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U-M researcher wins award for Distinguished Research in Biomedical Sciences
Colleagues say his work has transformed the genetics of hemostasis and thrombosis-added 10/29/10
Ann Arbor - The Association of American Medical Colleges has recognized University of Michigan Medical School researcher David Ginsburg, M.D., with the Distinguished Research in the Biomedical Sciences Award.
Ginsburg is one of 10 scientists in the country receiving national recognition for their outstanding contributions to academic medicine and the global community. The awards will be presented on Saturday, Nov. 6, during the association's annual meeting in Washington, D.C. For more information, visit www.aamc.org/initiatives/awards/2010/.
A graduate of the Duke University School of Medicine, today, in addition to being certified in four different specialties--hematology, oncology, internal medicine, and clinical genetics -- Ginsburg is an internationally recognized researcher who has devoted his career to finding better ways to treat inherited bleeding and clotting diseases, with a focus on the most frequent disorder of hemostasis, von Willebrand Disease (VWD).
Ginsburg is James V. Neel Distinguished University Professor and Warner-Lambert/Parke-Davis Professor in the departments of internal medicine, pediatrics and human genetics at the U-M Medical School. Ginsburg joined the faculty at the University of Michigan as an Assistant Professor in 1985. He is also a member of the U-M Comprehensive Cancer Center and the Life Sciences Institute.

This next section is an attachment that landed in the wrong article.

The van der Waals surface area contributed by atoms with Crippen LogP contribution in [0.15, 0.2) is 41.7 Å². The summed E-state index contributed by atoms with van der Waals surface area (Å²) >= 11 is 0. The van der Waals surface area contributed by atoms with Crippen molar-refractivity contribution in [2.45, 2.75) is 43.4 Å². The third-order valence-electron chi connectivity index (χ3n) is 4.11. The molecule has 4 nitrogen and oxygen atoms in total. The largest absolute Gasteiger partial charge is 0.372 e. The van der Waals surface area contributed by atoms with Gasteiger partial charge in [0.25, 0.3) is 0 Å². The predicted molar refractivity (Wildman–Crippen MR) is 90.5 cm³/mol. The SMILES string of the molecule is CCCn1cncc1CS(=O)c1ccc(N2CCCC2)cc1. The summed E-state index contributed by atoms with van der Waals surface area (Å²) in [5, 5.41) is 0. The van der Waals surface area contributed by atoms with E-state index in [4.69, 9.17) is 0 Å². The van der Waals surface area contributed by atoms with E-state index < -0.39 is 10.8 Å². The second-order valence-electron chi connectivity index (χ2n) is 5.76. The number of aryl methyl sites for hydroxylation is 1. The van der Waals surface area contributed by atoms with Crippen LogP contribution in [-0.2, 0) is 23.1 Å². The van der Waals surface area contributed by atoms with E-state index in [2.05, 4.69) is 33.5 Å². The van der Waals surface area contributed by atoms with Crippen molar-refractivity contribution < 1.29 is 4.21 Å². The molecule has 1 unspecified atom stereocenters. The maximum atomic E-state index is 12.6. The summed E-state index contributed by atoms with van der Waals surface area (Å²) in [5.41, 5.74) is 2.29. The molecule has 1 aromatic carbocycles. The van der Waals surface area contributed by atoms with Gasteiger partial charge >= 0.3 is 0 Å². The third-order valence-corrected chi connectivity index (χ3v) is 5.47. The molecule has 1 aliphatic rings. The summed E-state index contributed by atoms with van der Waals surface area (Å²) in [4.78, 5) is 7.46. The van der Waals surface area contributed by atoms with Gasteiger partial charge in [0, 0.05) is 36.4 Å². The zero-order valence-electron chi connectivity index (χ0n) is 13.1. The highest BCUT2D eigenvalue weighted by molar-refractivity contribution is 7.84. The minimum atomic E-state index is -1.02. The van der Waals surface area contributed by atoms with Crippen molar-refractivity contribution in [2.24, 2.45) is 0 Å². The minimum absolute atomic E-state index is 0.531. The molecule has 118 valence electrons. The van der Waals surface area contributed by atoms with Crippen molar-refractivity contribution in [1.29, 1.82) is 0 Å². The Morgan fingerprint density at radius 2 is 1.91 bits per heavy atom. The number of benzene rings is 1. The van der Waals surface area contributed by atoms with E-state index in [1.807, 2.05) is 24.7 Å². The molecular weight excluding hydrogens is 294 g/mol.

In 1985, while working as a research fellow at the Dana Farber Cancer Institute, Ginsburg became the first to isolate cDNA encoding the von Willebrand factor and was among the first to clone its gene. He then went on to study combined blood factor V and VIII deficiency, a rare inherited bleeding disorder that affects families around the world and is concentrated in the Middle East. From there, Ginsburg and his team of investigators discovered the cause of thrombotic thrombocytopenic purpura (TTP), an inherited blood-clotting disorder that, left untreated, can cause fatal kidney failure or stroke.
Ginsburg has served on and led numerous research and advisory committees in the United States and abroad, including many programs at the National Institutes of Health. He was a member of the Recombinant DNA Advisory Committee, has chaired the Board of Scientific Counselors for both the National Human Genomic Research Institute and the National Center for Biotechnology Information, and currently serves on the Advisory Committee to the Director of the NIH, among many other positions.
Ginsburg is a former president of the American Society for Clinical Investigation and, currently serves on the Councils for the National Academy of Sciences and for the Institute of Medicine.
Additional links:University of Michigan Medical School
Written by Margarita B. Wagerson, contact by E-mail: firstname.lastname@example.org or Phone: 734-764-2220